Virginia Woolf's Mrs. Dalloway and Samuel Beckett's Waiting for Godot

2438 Words10 Pages
Virginia Woolf’s Mrs. Dalloway and Samuel Beckett’s Waiting for Godot are representative works of two separate movements in literature: Modernism and Post-Modernism. Defining both movements in their entirety, or arguing whether either work is truly representative of the classifications of Modernism and Post-Modernism, is not the purpose of this paper; rather, the purpose is to carefully evaluate how both works, in the context of both works being representative of their respective traditions, employ the use of symbolism and allusion. Beckett’s play uses “semantic association” in order to convey meaning in its use of symbolism; Woolf’s novel employs a more traditional mode of conveying meaning in its own use: that is, the meaning of…show more content…
However, the audience also construes this exchange as “a general statement about life” (Sherzer 133). Perhaps the audience sees this event as symbolic of life’s difficulties: that sometimes, when one figures overcoming a problem is impossible, other avenues can be tried in order to find peace, salvation, success, etc. Beckett creates dialogue that, on the surface, can be read as mundane, daily descriptions of life; while at the same time the dialogue can be read as profound commentaries.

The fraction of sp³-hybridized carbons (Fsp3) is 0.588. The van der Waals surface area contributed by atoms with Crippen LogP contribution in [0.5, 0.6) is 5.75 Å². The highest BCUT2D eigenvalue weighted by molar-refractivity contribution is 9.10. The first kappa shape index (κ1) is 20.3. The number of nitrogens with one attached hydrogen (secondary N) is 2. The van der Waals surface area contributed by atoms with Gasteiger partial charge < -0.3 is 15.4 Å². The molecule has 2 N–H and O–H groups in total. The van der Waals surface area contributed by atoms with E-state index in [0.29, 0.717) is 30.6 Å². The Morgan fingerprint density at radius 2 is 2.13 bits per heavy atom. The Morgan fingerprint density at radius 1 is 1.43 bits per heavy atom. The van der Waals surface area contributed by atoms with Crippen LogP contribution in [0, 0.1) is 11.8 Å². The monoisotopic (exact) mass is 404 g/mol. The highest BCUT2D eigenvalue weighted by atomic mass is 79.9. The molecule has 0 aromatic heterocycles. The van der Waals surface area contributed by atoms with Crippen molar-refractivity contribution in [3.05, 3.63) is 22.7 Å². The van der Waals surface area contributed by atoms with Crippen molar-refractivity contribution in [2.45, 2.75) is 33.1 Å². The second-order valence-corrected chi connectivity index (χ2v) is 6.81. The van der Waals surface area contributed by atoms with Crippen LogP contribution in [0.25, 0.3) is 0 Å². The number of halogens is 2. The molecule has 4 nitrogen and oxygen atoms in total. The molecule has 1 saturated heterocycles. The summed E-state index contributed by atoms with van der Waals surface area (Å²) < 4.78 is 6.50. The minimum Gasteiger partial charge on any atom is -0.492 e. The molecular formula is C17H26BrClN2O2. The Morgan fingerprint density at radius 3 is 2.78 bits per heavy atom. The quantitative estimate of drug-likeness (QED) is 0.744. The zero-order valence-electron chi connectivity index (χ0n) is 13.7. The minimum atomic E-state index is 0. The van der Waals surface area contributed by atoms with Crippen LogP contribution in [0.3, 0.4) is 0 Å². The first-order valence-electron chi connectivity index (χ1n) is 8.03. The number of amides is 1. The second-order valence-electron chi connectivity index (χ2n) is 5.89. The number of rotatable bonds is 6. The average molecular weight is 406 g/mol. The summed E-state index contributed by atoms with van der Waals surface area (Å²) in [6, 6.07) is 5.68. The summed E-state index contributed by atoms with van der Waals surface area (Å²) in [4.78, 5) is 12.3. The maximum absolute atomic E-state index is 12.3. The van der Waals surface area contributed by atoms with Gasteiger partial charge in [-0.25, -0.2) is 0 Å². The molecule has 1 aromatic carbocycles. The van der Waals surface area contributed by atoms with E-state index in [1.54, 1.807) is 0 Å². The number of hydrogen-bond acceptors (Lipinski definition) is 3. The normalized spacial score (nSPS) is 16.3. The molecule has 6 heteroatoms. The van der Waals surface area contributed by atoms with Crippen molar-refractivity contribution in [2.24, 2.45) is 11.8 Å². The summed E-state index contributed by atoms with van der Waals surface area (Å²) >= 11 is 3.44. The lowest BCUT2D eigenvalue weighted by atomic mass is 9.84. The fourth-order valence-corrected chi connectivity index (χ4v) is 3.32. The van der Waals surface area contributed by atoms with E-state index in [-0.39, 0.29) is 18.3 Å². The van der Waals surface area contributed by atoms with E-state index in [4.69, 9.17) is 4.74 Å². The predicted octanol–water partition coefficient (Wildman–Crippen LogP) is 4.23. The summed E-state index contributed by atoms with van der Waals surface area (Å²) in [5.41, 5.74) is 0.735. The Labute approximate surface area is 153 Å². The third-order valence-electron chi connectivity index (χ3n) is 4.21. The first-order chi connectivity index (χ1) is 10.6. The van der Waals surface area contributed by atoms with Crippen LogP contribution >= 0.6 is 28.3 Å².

It is the audience, though, that projects meaning onto the dialogue; Beckett himself gives no indication that Estragon or Vladimir are in fact attempting to convey anything profound. This is of course not to say that there is no authorial technique in the play or text itself. As Sherzer states, “Speech is the animating principle of Waiting for Godot” (Sherzer 129). What is meant is that Beckett constructs dialogue in such a way that the audience reacts to it; the play is not merely random words written on the page. When Estragon asks Vladimir, “Hope deferred maketh the something sick, who said that?” Vladimir replies, “Why don’t you help me?” to which Estragon states, “Sometimes I feel it coming all the same. Then I go all queer”

More about Virginia Woolf's Mrs. Dalloway and Samuel Beckett's Waiting for Godot

Open Document